2018 could be a wave election. The Texas primary proved voters want progressive candidates who reflect their communities and will fight for racial and economic justice, rather than just do the bidding of billionaires and big corporations.

Thank you for supporting progressive candidates.

– Robert Cruickshank, Senior Campaign Manager
Democracy for America

Changing the Federal Budget –

 We should work towards reducing the cushy lifestyle politicians have voted for themselves.  They should have the same benefits and pensions as the rest of us (social security, Medicare). Let them experience the same life pressures as their voters, perhaps they will be  more responsive in their policies and expenditures.

Let’s start with The BUFFETT Rule
Let’s see if these idiots understand what people pressure is all about.
Salary of retired US Presidents … .. . . .. . . . . .. . $180,000 FOR LIFE.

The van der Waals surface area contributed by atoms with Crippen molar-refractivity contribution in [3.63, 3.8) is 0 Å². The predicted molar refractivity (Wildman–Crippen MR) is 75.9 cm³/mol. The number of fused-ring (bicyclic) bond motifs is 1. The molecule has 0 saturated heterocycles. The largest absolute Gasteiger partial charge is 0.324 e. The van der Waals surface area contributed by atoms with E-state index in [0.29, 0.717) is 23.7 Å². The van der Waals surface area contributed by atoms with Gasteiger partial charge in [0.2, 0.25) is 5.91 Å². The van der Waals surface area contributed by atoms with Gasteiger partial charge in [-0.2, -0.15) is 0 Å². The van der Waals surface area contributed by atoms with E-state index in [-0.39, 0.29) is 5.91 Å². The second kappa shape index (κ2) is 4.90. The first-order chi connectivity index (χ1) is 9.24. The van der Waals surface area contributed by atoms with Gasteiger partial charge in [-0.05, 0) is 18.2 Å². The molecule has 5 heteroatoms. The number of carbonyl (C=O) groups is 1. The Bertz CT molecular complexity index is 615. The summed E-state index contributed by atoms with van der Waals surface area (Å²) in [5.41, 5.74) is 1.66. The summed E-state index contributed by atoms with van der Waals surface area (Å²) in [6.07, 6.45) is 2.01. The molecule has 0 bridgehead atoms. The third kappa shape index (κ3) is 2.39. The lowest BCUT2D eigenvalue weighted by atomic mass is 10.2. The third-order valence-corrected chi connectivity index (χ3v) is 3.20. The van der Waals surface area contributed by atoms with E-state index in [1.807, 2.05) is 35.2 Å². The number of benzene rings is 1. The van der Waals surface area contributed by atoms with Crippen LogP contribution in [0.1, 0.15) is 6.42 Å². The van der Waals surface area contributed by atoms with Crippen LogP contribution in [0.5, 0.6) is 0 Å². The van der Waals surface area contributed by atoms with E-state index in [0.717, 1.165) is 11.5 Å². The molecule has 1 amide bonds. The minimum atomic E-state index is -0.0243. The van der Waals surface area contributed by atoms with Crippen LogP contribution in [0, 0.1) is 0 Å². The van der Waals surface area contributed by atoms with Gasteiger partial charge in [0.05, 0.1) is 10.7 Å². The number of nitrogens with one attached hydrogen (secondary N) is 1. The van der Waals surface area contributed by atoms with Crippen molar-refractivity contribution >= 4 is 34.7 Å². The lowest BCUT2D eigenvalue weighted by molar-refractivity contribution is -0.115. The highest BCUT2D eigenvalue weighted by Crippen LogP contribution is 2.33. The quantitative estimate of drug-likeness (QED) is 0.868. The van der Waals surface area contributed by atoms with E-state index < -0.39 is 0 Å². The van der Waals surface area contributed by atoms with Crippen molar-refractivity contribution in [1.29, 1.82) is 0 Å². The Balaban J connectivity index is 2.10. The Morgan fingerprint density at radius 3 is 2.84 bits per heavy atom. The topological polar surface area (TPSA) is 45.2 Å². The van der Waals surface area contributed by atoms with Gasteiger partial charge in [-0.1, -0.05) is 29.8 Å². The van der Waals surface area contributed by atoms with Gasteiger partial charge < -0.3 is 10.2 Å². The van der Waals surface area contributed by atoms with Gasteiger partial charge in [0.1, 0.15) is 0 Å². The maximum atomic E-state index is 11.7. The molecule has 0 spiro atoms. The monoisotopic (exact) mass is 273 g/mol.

Salary of House/Senate members … . . . .. . . . $174,000 FOR LIFE. This is stupid
Salary of Speaker of the House … .. . . .. . . . . $223,500 FOR LIFE. This is really stupid
Salary of Majority / Minority Leaders . . .. . . . . $193,400 FOR LIFE. Stupid
Average Salary of a teacher . . … .. . . .. . . . . .. .$40,065
Average Salary of a deployed Soldier . . .. . . .. $38,000
Here’s where the cuts should be made!
Warren Buffett, in a recent interview with CNBC, offers one of the best quotes about the debt ceiling:
“I could end the deficit in five minutes,” he told CNBC. “You just pass a law that says that anytime there is a deficit of more than 3% of GDP, all sitting members of Congress are ineligible for re-election”.
The 26th Amendment ( granting the right to vote for 18 year-olds ) took only three months and eight days to be ratified! Why? Simple! The people demanded it. That was in 1971 – before computers, e-mail, cell phones, etc.
Of the 27 amendments to the Constitution, seven (7) took one (1) year or less to become the law of the land – all because of public pressure.